(ATTN: UPDATES with remarks from commander of U.S. Northern Command in paras 7-8; CHANGES headline, lead; RESTRUCTURES)
By Byun Duk-kun
WASHINGTON, March 8 (Yonhap) -- North Korea may resume nuclear and intercontinental ballistic missile (ICBM) testing before the year's end, a U.S. government report said Tuesday.
The Office of the Director of National Intelligence (ODNI) also said North Korean leader Kim Jong-un believes his nuclear weapons are the "ultimate guarantor" of his regime and that North Korea will eventually be accepted as a nuclear power over time.
"In January, North Korea began laying the groundwork for an increase in tensions that could include ICBM or possibly a nuclear test this year," the ODNI said in its Annual Threat Assessment report.
North Korea has maintained a self-imposed moratorium on nuclear and long-range missile testing since November 2017.
However in January, Pyongyang said it may consider restarting "all temporarily-suspended activities."
North Korea has already staged nine rounds of missile launches since the start of the year that included the firing of an intermediate-range ballistic missile, the longest-range missile launched since late 2017.
Gen. Glen Vanherck, commander of U.S. Northern Command and North American Aerospace Defense Command, also highlighted the possibility of North Korea resuming ICBM tests in the near future.
"North Korea's launch last October of a submarine based ballistic missile suggests Kim Jong-un may soon resume flight testing his most capable weapon systems, including a new ICBM design," he said in a written testimony submitted to the House Armed Services Committee before a hearing on the day.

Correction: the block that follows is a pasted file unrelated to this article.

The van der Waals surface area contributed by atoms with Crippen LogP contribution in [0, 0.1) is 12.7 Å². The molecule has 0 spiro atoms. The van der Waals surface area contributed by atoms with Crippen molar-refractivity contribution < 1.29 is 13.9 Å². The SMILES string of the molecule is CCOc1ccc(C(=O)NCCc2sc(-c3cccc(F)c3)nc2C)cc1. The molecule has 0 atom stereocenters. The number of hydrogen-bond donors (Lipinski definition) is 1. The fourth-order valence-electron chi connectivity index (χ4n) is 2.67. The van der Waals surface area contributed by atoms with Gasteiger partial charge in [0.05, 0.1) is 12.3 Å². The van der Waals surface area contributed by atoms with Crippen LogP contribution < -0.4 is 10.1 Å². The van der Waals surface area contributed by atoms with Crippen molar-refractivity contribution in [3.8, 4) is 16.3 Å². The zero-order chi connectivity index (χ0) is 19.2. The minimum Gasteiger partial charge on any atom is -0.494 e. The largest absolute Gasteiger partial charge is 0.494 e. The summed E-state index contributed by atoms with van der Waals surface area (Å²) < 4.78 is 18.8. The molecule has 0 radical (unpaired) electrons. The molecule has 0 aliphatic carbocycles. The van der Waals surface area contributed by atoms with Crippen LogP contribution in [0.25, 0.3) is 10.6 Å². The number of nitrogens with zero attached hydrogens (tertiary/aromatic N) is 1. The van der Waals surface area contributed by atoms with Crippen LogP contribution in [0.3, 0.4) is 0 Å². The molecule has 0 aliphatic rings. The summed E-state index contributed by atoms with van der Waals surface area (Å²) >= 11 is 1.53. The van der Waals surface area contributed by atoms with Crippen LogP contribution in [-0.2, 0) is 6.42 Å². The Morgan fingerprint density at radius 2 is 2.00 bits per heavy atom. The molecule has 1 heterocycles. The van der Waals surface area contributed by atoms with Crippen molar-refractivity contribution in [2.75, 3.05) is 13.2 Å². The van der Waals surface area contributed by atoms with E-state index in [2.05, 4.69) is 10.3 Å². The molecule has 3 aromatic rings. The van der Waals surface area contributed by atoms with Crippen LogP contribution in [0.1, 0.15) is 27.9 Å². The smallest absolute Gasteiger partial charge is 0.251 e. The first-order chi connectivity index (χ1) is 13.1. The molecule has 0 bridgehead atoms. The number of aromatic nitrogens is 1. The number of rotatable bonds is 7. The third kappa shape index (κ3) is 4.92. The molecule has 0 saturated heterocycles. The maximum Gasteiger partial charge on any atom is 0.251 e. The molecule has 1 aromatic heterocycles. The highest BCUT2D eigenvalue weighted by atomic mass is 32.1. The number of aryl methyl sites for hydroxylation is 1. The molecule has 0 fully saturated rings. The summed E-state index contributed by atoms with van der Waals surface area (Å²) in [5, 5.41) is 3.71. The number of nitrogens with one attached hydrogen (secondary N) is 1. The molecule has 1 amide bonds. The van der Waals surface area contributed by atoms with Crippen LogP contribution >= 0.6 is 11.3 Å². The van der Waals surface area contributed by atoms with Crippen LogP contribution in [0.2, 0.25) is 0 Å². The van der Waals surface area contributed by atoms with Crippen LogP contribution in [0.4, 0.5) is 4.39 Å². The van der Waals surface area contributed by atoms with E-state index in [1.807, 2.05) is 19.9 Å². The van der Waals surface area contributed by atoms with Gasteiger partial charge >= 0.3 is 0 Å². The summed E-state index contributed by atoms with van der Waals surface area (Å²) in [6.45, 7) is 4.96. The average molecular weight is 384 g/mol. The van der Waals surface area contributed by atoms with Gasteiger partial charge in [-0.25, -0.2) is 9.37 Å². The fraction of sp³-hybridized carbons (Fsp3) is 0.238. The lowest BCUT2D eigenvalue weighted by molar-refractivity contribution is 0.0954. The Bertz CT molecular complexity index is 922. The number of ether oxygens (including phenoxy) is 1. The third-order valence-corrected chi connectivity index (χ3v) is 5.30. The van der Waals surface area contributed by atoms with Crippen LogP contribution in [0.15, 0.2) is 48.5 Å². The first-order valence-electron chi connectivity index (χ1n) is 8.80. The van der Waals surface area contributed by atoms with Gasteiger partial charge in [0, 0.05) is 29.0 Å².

The ODNI said the North Korean leader will likely continue to order missile tests, partly to further advance the North's missile capabilities but also to drive a wedge between South Korea and the United States.
"Kim probably will continue to order missile tests -- including of short-range ballistic missiles (SRBMs), cruise missiles, submarine-launched ballistic missiles (SLBMs), and HGVs (hypersonic glide vehicles) -- to validate technical objectives, reinforce deterrence, and normalize Pyongyang's missile testing," it said.
"Kim also aims to achieve prestige as a nuclear power as well as strategic dominance over South Korea. Kim probably will continue to try to undermine the U.S.–South Korea alliance by vacillating between periods of escalatory behavior and symbolic gestures toward the South to exploit differences between Washington's and Seoul's approach to solving the Korea problem," added the report.
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